Linking a Sandy Past to a Resilient Future in Red Hook

In the 2012 Atlantic hurricane season, Superstorm Sandy became one of the most devastating hurricanes in American history. The storm surge that flooded the streets of New York City and Red Hook on October 29th has lasting effects on our coastal community, including longstanding property damage, living conditions festering with mold and the uneasy question of when this can and will happen again.

Five years after Hurricane Sandy have created far more promising outcomes as well. Growing out of the chaos and destruction is a community more ready than ever to connect and respond to natural catastrophe.

Countless studies and initiatives have been launched at every level of government, including the Mayor’s Office of Recovery and Resiliency which has launched The Integrated Flood Protection System (IFPS) Project, a federally funded coastal protection initiative aimed at reducing flood risk in Red Hook, Brooklyn.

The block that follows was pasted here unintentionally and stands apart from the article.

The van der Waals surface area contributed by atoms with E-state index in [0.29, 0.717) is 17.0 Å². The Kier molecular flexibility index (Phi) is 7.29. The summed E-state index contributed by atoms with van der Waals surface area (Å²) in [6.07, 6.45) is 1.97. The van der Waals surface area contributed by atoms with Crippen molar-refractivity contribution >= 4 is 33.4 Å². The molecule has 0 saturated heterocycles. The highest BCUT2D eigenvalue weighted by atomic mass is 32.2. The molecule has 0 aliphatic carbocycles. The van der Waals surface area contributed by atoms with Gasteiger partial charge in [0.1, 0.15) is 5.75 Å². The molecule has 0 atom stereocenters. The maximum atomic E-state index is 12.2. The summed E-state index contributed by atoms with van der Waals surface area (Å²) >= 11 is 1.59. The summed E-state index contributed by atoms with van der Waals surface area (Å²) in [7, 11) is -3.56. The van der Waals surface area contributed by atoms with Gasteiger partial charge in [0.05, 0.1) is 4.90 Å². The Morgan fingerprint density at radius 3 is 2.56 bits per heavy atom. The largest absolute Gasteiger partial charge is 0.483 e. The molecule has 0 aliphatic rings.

Red Hook WIFI is also gearing up to stand stronger and larger than ever, with resilient solar-powered backup systems to support continuity in the event of an emergency or power outage. Red Hook WIFI is a free, hyper-local community network that will foster community engagement and connection.

Young technologists from Red Hook also have a unique opportunity to rise from flooding waters of tragedy as champions of a new era, led by Digital Stewards, Red Hook Initiatives flagship art, technology and career training program.

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